John Dali, the European Commissioner for Health and Consumer Policy, has stated that a blanked ban on Gay and Bisexual Men giving blood is against EU law.
In an answer to Glenis Willmott (S&D) and Michael Cashman (S&D) he explained that EU law warranted the deferral of those “at high risk of acquiring severe infectious diseases” due to their “sexual behaviour”. Mr Dalli underlined that “‘sexual behaviour’ is not identical with ‘sexual orientation’”.
The Commission also noted that when implementing EU law, Member States must not discriminate on the basis of sexual orientation. This means a blanket ban on all gay and bisexual men would be illegal under EU law.
According to the European Parliaments Intergroup on LGBT Rights, National Authorities often cite a 2004 Directive on technical requirements for blood and blood components to justify the ban. Most member states have a de facto ban on gay men from giving blood and this includes Ireland.
Michael Cashman MEP, Co-President of the European Parliament’s Intergroup on LGBT Rights, said the Commission’s answer “makes a lot of sense. Commissioner John Dalli reminds Member States that it is individuals who are at risk—not groups. Being gay or bisexual cannot automatically pose a threat to public health; but risky sexual behaviour in men or women, gay or straight, is a real risk. I hope the British government’s announcement later today will prefer scientific evidence to prejudice.”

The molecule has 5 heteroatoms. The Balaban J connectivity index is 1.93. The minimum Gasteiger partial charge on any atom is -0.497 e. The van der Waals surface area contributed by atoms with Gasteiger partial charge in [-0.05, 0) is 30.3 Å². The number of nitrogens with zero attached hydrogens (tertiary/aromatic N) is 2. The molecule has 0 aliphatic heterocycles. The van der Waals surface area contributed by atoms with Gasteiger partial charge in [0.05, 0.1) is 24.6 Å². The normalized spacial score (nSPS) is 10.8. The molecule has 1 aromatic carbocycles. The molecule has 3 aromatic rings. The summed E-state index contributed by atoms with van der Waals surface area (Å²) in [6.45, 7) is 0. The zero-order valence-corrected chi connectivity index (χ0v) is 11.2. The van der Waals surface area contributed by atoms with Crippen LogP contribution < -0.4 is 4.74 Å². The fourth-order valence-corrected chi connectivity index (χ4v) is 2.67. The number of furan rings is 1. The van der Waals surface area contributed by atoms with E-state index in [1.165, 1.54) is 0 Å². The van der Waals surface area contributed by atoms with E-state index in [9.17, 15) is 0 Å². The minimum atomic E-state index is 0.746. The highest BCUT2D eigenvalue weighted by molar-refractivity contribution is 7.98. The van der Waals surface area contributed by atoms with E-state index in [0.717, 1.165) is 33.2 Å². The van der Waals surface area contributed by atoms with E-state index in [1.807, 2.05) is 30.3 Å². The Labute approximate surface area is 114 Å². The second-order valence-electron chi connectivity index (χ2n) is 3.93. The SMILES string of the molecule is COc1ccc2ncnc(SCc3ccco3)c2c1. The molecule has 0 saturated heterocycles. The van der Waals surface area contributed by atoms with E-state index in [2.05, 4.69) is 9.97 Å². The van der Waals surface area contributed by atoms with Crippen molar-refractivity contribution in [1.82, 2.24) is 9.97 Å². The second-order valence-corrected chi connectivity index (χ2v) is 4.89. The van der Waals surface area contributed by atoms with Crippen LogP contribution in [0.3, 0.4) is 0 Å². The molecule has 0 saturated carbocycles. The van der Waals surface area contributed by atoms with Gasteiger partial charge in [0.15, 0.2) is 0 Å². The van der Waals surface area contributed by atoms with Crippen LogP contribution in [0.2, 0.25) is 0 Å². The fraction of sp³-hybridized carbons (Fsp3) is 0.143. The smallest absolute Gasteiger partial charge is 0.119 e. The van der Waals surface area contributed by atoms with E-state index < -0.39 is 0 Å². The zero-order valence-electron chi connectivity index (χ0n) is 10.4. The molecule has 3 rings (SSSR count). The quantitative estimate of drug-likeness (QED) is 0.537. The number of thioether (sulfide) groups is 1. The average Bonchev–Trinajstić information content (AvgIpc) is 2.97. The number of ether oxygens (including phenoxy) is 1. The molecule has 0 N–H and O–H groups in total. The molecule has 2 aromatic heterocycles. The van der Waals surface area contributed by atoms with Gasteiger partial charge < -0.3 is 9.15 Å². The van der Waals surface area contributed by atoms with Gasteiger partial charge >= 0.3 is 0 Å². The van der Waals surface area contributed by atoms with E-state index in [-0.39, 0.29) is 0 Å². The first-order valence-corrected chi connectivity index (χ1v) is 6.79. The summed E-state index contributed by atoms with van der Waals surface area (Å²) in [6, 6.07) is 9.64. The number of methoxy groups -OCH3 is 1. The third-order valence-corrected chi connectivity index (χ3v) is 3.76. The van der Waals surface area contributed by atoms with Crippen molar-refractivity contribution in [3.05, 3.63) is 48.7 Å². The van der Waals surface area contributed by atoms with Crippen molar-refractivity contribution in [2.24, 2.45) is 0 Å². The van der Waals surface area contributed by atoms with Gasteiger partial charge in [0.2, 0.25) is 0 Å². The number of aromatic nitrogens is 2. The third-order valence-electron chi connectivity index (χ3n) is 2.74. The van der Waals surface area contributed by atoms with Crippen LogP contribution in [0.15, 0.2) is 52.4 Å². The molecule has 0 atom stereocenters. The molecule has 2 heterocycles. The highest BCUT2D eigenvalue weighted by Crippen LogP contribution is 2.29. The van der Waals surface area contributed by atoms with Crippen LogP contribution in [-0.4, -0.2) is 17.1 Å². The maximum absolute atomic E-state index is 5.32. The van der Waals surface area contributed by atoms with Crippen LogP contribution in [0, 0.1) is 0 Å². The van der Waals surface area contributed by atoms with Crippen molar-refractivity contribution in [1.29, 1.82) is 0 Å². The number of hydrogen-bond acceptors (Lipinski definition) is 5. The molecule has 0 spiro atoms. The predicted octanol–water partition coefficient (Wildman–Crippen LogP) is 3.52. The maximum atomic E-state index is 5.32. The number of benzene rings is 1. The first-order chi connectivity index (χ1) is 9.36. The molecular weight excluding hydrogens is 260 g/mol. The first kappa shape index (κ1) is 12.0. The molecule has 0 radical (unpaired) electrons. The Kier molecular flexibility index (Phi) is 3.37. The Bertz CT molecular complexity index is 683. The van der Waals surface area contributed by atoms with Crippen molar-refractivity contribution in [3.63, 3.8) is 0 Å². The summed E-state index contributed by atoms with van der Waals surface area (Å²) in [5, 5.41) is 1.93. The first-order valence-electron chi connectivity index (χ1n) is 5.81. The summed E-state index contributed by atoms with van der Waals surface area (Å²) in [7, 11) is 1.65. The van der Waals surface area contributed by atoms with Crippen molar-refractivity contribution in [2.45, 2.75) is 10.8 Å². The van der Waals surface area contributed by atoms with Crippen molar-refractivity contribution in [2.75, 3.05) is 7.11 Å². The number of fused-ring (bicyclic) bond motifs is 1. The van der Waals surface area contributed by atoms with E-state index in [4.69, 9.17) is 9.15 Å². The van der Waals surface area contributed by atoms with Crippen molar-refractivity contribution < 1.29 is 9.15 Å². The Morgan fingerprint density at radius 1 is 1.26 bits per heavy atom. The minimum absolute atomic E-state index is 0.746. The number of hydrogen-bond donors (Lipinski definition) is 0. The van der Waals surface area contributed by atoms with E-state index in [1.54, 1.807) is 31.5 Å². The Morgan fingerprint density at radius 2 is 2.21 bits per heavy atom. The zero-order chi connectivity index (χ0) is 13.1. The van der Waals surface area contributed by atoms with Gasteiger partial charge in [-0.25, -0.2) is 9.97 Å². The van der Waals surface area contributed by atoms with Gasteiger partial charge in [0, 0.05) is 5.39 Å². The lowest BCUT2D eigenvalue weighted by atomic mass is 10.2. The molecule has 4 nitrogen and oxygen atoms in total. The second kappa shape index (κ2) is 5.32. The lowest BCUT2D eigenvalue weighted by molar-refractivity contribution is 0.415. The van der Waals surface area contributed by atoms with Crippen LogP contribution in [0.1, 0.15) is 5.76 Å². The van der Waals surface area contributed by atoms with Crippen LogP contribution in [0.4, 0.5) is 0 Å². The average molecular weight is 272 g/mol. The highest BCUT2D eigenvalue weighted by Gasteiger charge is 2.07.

Further commenting the Commission’s answer, Sirpa Pietikäinen MEP, Vice-President of the LGBT Intergroup and Member of the Committee on Public Health added: “It is our highest priority to look after public health, and thus take care of the quality of donated blood. But health ministers must bear in mind that sexual orientation, ethnic background and other identity traits are fully irrelevant to a person’s health. Denying blood donation from these groups is discriminatory and goes fully against logic.”
- Gay men set to give blood (independent.co.uk)
- If Thailand can accept Gay Blood Donors, Why Can’t Ireland? (stephenspillane.com)